* The township was formally gazetted in 1878. The Pier Hotel was built that year.

* In 1879 the track through Port Germein Gorge was opened. Postal facilities were opened in the port and the Police Station was opened.

* The development of the district as an important producer of wheat led to the building of the jetty in 1881 by John Wishart. The jetty was opened on 17 July.

* The Port Germein Hotel and the local school both date from 1881.

* The Savings Bank of SA was opened in 1882. 

* The jetty was extended to 1676 metres in 1883. The Port Lowly lighthouse was built that year.

* In 1885 a number of blocks of land in the town were sold with front blocks averaging £3/15/- a foot. A large general store was built that year.

* The town's Church of England was consecrated in 1885.

* In 1888 the first Port Germein District Council held a meeting in Melrose.

* A lighthouse was erected in 1894.

* In 1901 a National Bank was built in the town.

* The town experienced a serious flood in 1910.

* The lighthouse was manned until 1917.

* In 1936 the road to Port Germein Gorge was sealed.

* The railway between Port Pirie and Port Augusta was completed.

* The port continued to operate until the 1940s.

* A storm damaged the jetty in 1953.

* The town was connected to electricity in 1959.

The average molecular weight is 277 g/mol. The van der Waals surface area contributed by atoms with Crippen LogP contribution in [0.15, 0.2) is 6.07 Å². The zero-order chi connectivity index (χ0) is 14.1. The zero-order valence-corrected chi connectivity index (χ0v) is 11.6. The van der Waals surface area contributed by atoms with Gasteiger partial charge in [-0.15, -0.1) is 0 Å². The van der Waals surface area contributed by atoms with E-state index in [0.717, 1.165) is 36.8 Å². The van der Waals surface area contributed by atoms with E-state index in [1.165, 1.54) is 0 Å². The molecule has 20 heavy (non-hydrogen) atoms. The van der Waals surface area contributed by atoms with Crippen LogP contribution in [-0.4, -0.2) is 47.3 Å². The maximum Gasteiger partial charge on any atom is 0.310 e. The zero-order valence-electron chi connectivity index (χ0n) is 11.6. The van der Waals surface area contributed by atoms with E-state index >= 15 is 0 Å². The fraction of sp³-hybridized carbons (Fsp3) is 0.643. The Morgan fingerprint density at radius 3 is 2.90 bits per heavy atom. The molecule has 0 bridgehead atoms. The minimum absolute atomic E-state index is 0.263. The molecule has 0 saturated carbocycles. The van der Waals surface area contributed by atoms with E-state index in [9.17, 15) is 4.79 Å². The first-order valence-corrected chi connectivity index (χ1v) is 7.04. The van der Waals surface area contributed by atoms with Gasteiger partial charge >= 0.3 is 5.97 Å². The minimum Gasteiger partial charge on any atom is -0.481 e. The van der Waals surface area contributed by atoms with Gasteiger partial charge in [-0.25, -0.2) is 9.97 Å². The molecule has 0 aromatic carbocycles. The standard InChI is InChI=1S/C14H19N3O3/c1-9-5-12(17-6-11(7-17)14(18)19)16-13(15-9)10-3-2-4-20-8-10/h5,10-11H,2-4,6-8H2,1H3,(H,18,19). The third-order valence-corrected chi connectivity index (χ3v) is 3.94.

* Street lighting was turned on in 1960.

* On 23 January, 1991 the town was hit by a cyclone. The town was without electricity for a week.

* In 2013 the Pier Hotel opened as a cafe. 

* In 2016 the jetty was seriously damaged by a storm.

* The jetty was repaired and opened again in 2018.

* In 1982 the New Years Eve celebrations in the town included the Festival of the Crab, a celebration of the local blue crabs.


Visitor Information

There is no Visitor Information in Port Germein. The closest is the Port Pirie Regional Tourism and Arts Centre, 3 Mary Elie Street, Port Pirie, tel: 1800 000 424.


Useful Websites

There is a dedicated local website. Check out 

Got something to add?

Have we missed something or got a top tip for this town? Have your say below.

2 suggestions
  • Hi. The beachfront building was built as the Pier Hotel and was the Beach Kiosk for many years. The Continental Hotel was its name only when it appeared as part of a TV series, “A Thousand Skies” some of which was filmed in Port Germein in 1985. It is no longer a cafe.
    I have a very comprehensive site about Port Germein The local site you mention above is mainly about the caravan park.

    Louise Nordestgaard
  • My dad was the local policeman in the mid 50,s. While we lived there the film Robbery Under Arms was filmed there. The opening scene was what was filmed there. A few of the locals were in the film as extras. David McCallum and Ronald Lewis were the actors involved in those scenes. David McCallum stars in TV Show N.C.I. S.

    Lesley (Stevens) Chadwick